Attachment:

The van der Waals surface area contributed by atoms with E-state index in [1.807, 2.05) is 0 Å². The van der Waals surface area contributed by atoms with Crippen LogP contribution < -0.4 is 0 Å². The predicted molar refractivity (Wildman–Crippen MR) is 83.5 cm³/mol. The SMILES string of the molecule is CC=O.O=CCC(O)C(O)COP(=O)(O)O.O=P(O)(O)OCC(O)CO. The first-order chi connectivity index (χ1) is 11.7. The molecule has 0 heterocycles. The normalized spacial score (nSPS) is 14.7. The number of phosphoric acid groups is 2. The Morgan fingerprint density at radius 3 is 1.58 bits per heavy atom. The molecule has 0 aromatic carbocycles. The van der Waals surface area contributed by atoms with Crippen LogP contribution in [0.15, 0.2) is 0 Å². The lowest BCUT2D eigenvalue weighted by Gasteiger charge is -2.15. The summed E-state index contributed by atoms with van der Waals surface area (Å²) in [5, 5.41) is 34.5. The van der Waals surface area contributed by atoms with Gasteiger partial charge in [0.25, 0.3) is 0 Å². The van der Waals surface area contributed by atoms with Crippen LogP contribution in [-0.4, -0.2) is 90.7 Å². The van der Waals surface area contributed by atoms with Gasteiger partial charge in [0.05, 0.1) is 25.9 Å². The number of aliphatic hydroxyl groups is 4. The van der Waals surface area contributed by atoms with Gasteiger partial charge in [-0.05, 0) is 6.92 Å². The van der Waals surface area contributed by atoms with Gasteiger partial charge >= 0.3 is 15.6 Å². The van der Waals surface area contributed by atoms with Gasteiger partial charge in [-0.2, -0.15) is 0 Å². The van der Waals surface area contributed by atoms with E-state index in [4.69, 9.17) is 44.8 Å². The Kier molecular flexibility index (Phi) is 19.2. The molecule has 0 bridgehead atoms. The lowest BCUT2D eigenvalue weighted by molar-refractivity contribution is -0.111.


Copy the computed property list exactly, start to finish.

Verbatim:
The van der Waals surface area contributed by atoms with E-state index in [1.807, 2.05) is 0 Å². The van der Waals surface area contributed by atoms with Crippen LogP contribution < -0.4 is 0 Å². The predicted molar refractivity (Wildman–Crippen MR) is 83.5 cm³/mol. The SMILES string of the molecule is CC=O.O=CCC(O)C(O)COP(=O)(O)O.O=P(O)(O)OCC(O)CO. The first-order chi connectivity index (χ1) is 11.7. The molecule has 0 heterocycles. The normalized spacial score (nSPS) is 14.7. The number of phosphoric acid groups is 2. The Morgan fingerprint density at radius 3 is 1.58 bits per heavy atom. The molecule has 0 aromatic carbocycles. The van der Waals surface area contributed by atoms with Crippen LogP contribution in [0.15, 0.2) is 0 Å². The lowest BCUT2D eigenvalue weighted by Gasteiger charge is -2.15. The summed E-state index contributed by atoms with van der Waals surface area (Å²) in [5, 5.41) is 34.5. The van der Waals surface area contributed by atoms with Gasteiger partial charge in [0.25, 0.3) is 0 Å². The van der Waals surface area contributed by atoms with Crippen LogP contribution in [-0.4, -0.2) is 90.7 Å². The van der Waals surface area contributed by atoms with Gasteiger partial charge in [0.05, 0.1) is 25.9 Å². The number of aliphatic hydroxyl groups is 4. The van der Waals surface area contributed by atoms with Gasteiger partial charge in [-0.05, 0) is 6.92 Å². The van der Waals surface area contributed by atoms with Gasteiger partial charge >= 0.3 is 15.6 Å². The van der Waals surface area contributed by atoms with Gasteiger partial charge in [-0.2, -0.15) is 0 Å². The van der Waals surface area contributed by atoms with E-state index in [4.69, 9.17) is 44.8 Å². The Kier molecular flexibility index (Phi) is 19.2. The molecule has 0 bridgehead atoms. The lowest BCUT2D eigenvalue weighted by molar-refractivity contribution is -0.111.